One might reasonably have expected Steve Cropper, as producer, to have nudged the Group into a mellifluous Stax groove — whence Beck's sudden flights to the outskirts of outrage might have been Nirvana itself — but no such good fortune. Truth be told, the record doesn't even sound — in the basic sense — appreciably better than Rough And Ready. Thus, another zero for Cropper as a producer of white Epic heavy/hard-and country-rockers.
To venture an opinion whose unpopularity may well exceed that of any other in the history of rock criticism, Beck may well have been best off in the hands of the dreaded Mickie Most. Which is not to imply that shameful ignominies like 'Love Is Blue' should be Beck's lot, but rather that Most's self-proclaimed genius for detecting hit material almost invariably resulted in embarrassing musical situations from which Beck extricated himself with usually quite stunning and cogent guitar work. Better that Beck should be slicing up someone's silly idea of hit single material than struggling to redeem the out-dated ploddings of his own crew of yes-men.
Best yet, of course, that he should hook up with a personage or personages whose talents of conception and composition correspond with his own genius as a guitarist.“ (John Mendelsohn, Rolling Stone)
Jeff Beck, guitar
Bobby Tench, vocals
Clive Chaman, bass
Max Middleton, keyboards
Cozy Powell, drums
Recorded January 1972 at TMI Studios Memphis, Tennessee
Produced by Steve Cropper
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Beck grew up in Wallington, England. His mother’s piano playing and the family’s radio tuned to everything from dance to classical made sure Beck was surrounded by music from a young age. Today he is recognized as a groundbreaking artist who’s inimitable combination of primal shredding and cool perfectionism has left and indelible mark on everything from hard rock and jazz fusion to rockabilly and techno during the past 40-plus years.
After famously replacing Eric Clapton as the Yardbirds’ lead guitarist in 1965, Beck went on to form The Jeff Beck Group, which featured Rod Stewart on vocals and Ron Wood on bass. Their two albums - “Truth” (1968) and “Beck-Ola” (1969) – would become musical touchstones for hard rockers in the years to come.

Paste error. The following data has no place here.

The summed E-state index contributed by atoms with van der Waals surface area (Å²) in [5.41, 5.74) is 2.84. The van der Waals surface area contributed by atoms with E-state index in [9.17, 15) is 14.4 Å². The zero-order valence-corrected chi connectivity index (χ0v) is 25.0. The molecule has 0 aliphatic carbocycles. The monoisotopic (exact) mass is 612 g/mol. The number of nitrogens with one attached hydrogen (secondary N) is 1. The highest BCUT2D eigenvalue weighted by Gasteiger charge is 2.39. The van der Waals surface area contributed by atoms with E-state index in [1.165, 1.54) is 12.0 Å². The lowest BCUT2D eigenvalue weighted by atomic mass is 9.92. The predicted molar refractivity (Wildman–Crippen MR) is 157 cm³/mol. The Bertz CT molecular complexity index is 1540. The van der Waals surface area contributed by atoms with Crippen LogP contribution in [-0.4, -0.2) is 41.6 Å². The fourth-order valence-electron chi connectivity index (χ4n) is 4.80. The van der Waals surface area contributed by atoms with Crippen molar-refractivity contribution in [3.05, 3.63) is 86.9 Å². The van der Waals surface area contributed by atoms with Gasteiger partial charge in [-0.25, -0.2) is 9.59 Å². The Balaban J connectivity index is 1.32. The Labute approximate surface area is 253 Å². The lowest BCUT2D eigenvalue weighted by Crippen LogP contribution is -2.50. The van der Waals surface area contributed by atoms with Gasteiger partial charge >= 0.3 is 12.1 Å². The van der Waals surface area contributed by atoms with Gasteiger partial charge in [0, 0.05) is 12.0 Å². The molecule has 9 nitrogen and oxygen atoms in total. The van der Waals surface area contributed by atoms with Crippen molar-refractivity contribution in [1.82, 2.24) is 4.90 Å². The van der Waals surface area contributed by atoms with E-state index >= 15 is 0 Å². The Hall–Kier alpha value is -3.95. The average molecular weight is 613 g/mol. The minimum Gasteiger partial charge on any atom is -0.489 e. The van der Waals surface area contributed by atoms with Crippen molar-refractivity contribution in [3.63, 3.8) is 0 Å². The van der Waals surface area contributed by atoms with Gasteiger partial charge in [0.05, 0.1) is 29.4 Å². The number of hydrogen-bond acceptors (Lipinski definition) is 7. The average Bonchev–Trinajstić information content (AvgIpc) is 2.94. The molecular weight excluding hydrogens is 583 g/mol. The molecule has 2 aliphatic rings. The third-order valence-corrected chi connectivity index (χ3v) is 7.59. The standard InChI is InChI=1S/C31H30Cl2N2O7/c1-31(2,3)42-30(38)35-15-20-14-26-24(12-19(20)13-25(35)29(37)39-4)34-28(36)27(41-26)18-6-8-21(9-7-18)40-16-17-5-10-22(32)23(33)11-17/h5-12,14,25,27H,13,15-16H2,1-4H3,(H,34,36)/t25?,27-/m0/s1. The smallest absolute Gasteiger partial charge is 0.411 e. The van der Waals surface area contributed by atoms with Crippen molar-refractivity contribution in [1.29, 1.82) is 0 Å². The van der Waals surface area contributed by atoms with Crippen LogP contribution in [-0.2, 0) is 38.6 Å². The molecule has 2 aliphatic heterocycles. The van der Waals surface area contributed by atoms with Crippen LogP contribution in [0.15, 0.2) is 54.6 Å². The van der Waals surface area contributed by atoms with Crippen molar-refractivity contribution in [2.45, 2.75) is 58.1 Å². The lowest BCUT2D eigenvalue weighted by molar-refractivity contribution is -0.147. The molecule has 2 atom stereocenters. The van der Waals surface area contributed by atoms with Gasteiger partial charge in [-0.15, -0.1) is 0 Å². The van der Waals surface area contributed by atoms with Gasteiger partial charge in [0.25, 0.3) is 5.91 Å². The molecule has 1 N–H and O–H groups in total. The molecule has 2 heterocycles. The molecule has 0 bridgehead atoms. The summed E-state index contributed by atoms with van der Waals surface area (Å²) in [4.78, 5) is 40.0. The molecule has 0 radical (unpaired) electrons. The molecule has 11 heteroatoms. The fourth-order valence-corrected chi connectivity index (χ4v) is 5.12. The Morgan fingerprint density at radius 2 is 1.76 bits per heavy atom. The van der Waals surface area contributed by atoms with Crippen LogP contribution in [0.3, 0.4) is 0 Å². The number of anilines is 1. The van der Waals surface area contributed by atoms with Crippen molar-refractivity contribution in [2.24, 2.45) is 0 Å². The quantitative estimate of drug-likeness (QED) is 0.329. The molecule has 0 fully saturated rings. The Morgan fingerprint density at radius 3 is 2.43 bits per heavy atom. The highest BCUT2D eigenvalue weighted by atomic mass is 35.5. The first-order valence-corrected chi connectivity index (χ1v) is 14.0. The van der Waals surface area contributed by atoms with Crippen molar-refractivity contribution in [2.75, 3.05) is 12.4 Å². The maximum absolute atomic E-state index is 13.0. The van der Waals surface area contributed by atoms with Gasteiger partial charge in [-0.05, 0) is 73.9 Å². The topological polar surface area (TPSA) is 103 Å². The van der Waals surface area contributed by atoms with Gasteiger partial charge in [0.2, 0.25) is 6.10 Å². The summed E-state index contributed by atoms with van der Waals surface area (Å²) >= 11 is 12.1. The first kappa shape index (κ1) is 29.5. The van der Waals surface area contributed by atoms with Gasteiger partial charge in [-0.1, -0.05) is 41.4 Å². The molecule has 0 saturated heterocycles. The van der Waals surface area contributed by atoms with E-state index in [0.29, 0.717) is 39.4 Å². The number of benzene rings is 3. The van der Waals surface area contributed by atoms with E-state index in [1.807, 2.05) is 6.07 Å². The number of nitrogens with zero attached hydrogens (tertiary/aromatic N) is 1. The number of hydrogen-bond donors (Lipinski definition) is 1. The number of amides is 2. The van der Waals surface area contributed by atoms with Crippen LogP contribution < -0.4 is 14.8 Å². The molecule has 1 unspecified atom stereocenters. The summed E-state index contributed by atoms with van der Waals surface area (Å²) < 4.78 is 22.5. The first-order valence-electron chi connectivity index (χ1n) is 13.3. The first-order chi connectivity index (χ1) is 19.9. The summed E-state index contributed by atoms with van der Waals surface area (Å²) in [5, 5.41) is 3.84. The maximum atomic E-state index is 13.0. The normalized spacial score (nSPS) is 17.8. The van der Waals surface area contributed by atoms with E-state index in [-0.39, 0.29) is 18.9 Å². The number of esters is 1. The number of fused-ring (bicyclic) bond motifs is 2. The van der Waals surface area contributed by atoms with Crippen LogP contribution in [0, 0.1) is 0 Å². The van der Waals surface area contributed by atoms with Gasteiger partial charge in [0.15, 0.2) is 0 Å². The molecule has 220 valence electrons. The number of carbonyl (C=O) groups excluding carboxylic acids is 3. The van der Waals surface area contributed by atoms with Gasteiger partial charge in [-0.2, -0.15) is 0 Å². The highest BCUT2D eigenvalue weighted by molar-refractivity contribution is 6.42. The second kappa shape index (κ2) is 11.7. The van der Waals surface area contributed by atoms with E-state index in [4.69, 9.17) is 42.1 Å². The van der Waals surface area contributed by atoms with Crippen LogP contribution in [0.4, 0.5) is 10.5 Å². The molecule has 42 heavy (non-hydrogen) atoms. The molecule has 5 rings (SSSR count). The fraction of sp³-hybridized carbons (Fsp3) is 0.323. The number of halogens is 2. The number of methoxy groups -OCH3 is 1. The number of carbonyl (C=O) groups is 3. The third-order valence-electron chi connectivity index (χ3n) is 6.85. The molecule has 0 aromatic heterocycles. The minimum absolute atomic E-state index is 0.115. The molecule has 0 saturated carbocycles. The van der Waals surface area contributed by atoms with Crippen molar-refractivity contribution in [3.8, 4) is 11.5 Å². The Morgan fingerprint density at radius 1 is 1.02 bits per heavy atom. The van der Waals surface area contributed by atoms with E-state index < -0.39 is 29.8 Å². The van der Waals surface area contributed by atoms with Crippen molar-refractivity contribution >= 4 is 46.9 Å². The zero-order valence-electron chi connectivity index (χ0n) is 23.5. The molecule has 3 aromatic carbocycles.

Constantly evolving Beck’s next move would be to form a power trio with bassist Tim Bogert and drummer Carmine Appice, which released “Beck, Bogert and Appice” (1973), once again shattering people’s preconceptions of what a rock guitarist was supposed to sound like.
Music has always shared space with Jeff’s love of hot rods. After the success “Blow By Blow” and “Wired,” Beck began devoting more time to his fleet of cars, but 1985’s “Flash” kept him in the spotlight as he earned the Best Rock Instrumental Grammy - for the song “Escape.” A second Grammy came with “Jeff Beck’s Guitar Shop with Terry Bozzio and Tony Hymas”, and a third for “Dirty Mind” from the “You Had It Coming” album in 2001.
Touring has always been a big part of Jeff’s career, his live shows and virtuoso solos becoming something of legend. His playing style continues to break new ground and reflect the eclectic musical mix that is his trademark. The list of people that he plays with similarly reflects his commitment to the best of the best, and his week's residency at Ronnie Scott's Jazz Club saw Jeff joined by the likes of Joss Stone, Imogen Heap, old mates The Big Town Playboys and another long time pal, Eric Clapton. The phenomenal performances were recorded in high definition for DVD and Blu-Ray entitled ‘Jeff Beck: Performing This Week…Live At Ronnie Scott’s’, and has now gone Platinum.
In April 2009 Jeff was inducted into the Rock And Roll Hall of Fame in his own right, and from thereon the year was non-stop for Jeff. Guesting with Stevie Wonder at the Rock and Roll Hall of Fame 25th Anniversary concerts at Madison Square Gardens, another world tour, picking up a nomination for a 5th Grammy for the track ‘A Day In The Life’, and entering the studio with producers Steve Lipson and Trevor Horn to work on his first studio album in nearly seven years.